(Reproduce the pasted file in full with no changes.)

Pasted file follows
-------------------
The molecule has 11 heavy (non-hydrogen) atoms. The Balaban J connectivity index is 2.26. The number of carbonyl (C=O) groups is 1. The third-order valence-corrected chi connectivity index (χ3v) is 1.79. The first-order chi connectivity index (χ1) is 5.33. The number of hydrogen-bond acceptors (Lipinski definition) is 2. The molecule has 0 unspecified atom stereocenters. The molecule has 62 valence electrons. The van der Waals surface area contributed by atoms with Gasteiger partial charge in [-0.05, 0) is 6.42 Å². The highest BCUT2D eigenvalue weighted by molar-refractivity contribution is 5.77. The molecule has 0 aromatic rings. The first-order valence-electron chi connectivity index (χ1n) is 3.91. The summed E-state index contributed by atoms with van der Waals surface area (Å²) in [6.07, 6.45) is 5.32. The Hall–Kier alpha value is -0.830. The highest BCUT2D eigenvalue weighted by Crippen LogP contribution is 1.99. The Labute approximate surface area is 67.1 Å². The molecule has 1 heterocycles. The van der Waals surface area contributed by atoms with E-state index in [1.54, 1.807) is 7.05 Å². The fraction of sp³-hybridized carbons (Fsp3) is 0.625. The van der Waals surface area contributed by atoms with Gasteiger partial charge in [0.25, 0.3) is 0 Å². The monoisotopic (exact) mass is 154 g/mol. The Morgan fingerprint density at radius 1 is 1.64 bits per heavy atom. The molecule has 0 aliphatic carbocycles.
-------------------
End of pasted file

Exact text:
The molecule has 11 heavy (non-hydrogen) atoms. The Balaban J connectivity index is 2.26. The number of carbonyl (C=O) groups is 1. The third-order valence-corrected chi connectivity index (χ3v) is 1.79. The first-order chi connectivity index (χ1) is 5.33. The number of hydrogen-bond acceptors (Lipinski definition) is 2. The molecule has 0 unspecified atom stereocenters. The molecule has 62 valence electrons. The van der Waals surface area contributed by atoms with Gasteiger partial charge in [-0.05, 0) is 6.42 Å². The highest BCUT2D eigenvalue weighted by molar-refractivity contribution is 5.77. The molecule has 0 aromatic rings. The first-order valence-electron chi connectivity index (χ1n) is 3.91. The summed E-state index contributed by atoms with van der Waals surface area (Å²) in [6.07, 6.45) is 5.32. The Hall–Kier alpha value is -0.830. The highest BCUT2D eigenvalue weighted by Crippen LogP contribution is 1.99. The Labute approximate surface area is 67.1 Å². The molecule has 1 heterocycles. The van der Waals surface area contributed by atoms with E-state index in [1.54, 1.807) is 7.05 Å². The fraction of sp³-hybridized carbons (Fsp3) is 0.625. The van der Waals surface area contributed by atoms with Gasteiger partial charge in [0.25, 0.3) is 0 Å². The monoisotopic (exact) mass is 154 g/mol. The Morgan fingerprint density at radius 1 is 1.64 bits per heavy atom. The molecule has 0 aliphatic carbocycles.